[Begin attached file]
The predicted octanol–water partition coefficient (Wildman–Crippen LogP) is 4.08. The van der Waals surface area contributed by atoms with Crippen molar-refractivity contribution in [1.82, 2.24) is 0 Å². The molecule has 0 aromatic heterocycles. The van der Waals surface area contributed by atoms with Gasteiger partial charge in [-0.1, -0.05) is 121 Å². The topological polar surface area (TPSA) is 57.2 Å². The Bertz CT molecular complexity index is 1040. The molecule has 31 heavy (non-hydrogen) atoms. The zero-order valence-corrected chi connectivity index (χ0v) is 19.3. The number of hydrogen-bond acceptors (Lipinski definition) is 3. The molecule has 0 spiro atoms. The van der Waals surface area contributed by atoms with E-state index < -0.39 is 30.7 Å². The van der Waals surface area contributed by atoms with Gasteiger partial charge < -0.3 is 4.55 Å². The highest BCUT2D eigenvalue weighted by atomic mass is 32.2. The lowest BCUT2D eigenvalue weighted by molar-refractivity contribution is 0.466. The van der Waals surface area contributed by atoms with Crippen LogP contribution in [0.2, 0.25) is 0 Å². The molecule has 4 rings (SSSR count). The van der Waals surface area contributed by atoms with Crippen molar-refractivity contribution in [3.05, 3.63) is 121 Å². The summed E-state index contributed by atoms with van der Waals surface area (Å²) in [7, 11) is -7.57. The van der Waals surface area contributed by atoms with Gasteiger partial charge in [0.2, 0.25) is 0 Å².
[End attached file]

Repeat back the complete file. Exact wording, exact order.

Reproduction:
The predicted octanol–water partition coefficient (Wildman–Crippen LogP) is 4.08. The van der Waals surface area contributed by atoms with Crippen molar-refractivity contribution in [1.82, 2.24) is 0 Å². The molecule has 0 aromatic heterocycles. The van der Waals surface area contributed by atoms with Gasteiger partial charge in [-0.1, -0.05) is 121 Å². The topological polar surface area (TPSA) is 57.2 Å². The Bertz CT molecular complexity index is 1040. The molecule has 31 heavy (non-hydrogen) atoms. The zero-order valence-corrected chi connectivity index (χ0v) is 19.3. The number of hydrogen-bond acceptors (Lipinski definition) is 3. The molecule has 0 spiro atoms. The van der Waals surface area contributed by atoms with E-state index < -0.39 is 30.7 Å². The van der Waals surface area contributed by atoms with Gasteiger partial charge < -0.3 is 4.55 Å². The highest BCUT2D eigenvalue weighted by atomic mass is 32.2. The lowest BCUT2D eigenvalue weighted by molar-refractivity contribution is 0.466. The van der Waals surface area contributed by atoms with Crippen LogP contribution in [0.2, 0.25) is 0 Å². The molecule has 4 rings (SSSR count). The van der Waals surface area contributed by atoms with Crippen molar-refractivity contribution in [3.05, 3.63) is 121 Å². The summed E-state index contributed by atoms with van der Waals surface area (Å²) in [7, 11) is -7.57. The van der Waals surface area contributed by atoms with Gasteiger partial charge in [0.2, 0.25) is 0 Å².